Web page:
1. Rev. Steve Andrews

      The New Testament clearly and regularly focuses on our obligations to self-sacrifice. And the Law is prevalent even in the preaching of Jesus. He commands His followers to live in certain ways, and actually expects that we will. This is not wrong; it is actually good! As we seek to walk in His ways each day, we do so in repentance, rejoicing in His forgiveness for us for all the ways we fall short. And that becomes one of the best ways marriage is a gift, as we speak of Christ’s forgiveness to one another, helping to point our spouse to God’s love for them.

  5. Fear can be a factor. A number of recent polls indicate as much. And I am also aware of it from a variety of personal observations.

    If your parent’s marriage was filled with strife,
    if you see marriages among your friends come apart painfully,
    if your wages are being eaten up by inflation and housing costs are through the roof,
    if you cannot depend on your extended family to provide much support,
    if the prospects for steady employment are uncertain,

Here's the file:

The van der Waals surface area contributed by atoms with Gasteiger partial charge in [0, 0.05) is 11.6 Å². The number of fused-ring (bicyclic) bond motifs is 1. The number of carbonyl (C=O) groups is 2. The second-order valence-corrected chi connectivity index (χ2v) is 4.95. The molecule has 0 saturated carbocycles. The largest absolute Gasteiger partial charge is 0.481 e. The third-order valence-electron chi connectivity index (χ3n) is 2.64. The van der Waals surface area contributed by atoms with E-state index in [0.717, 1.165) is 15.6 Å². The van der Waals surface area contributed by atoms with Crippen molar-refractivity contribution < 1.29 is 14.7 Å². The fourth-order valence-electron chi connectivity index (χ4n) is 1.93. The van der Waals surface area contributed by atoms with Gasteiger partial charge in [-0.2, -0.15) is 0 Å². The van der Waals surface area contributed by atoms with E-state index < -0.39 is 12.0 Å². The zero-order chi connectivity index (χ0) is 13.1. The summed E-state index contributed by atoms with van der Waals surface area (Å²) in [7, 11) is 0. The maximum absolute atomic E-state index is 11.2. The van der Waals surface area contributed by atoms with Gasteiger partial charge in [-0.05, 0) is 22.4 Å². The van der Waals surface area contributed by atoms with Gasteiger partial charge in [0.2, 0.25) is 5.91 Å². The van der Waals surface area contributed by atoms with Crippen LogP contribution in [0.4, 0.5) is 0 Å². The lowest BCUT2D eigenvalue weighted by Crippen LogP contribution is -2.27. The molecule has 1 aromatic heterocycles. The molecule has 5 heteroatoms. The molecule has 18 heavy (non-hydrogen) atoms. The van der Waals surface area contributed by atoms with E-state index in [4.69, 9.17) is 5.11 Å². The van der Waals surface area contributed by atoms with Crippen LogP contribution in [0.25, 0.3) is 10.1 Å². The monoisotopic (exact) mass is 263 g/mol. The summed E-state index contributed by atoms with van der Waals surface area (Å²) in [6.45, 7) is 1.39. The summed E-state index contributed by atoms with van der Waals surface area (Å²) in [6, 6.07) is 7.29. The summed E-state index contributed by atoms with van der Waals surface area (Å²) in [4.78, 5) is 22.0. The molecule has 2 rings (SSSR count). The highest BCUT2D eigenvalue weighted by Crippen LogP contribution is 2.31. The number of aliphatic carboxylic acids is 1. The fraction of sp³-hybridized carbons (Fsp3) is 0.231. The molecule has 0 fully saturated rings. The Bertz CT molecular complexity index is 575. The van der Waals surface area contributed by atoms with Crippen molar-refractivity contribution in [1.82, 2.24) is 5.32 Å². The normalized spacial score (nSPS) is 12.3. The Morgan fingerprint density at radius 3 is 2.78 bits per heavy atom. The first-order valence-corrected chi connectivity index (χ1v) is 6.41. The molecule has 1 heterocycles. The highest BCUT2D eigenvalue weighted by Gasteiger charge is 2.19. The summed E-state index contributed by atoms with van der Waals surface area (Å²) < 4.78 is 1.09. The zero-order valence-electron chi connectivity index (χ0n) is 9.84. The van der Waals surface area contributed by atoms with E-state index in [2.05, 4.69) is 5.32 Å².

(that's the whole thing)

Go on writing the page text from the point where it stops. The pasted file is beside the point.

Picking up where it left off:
if unhealthy and unhelpful habits persist —
    any of these and more can result in significant misgivings about whether your relationship can go the distance or whether even you yourself will be able to fulfill your role adequately as a spouse or parent. Cohabitation appears to offer close companionship with an escape hatch.

    So surely one way to provide support for marriage is to draw out, validate, and thoroughly address with care the particular fears that young people have as they anticipate the possibility of getting married.

    “For which of you, desiring to build a tower, does not first sit down and count the cost, whether he has enough to complete it?” (Luke 14:28 ESV).

    Some congregations identify mature married couples who are able and willing to mentor young couples. Other congregations host marriage workshops on their own site or publicize marriage workshops elsewhere. And for any couple who needs it, a congregation could establish a Marriage Support Fund that underwrites the cost of participating in the workshops or in any other activity that promises to help fortify their relationship.

    1. Tskjesusfreak

      In terms of a guy who has a desire to get married to a sister in Christ, I come to the conclusion that most single Christian women want their husbands to either be making 6 figures or become Pastors. When I was attempting to find a wife online, I was finding out that most Christian women especially those who are in my age range want their future husbands to be Pastors. Because they really want to be a Pastor’s wife. The only women that won’t mind having me are those who are divorced with kids or in their 40s.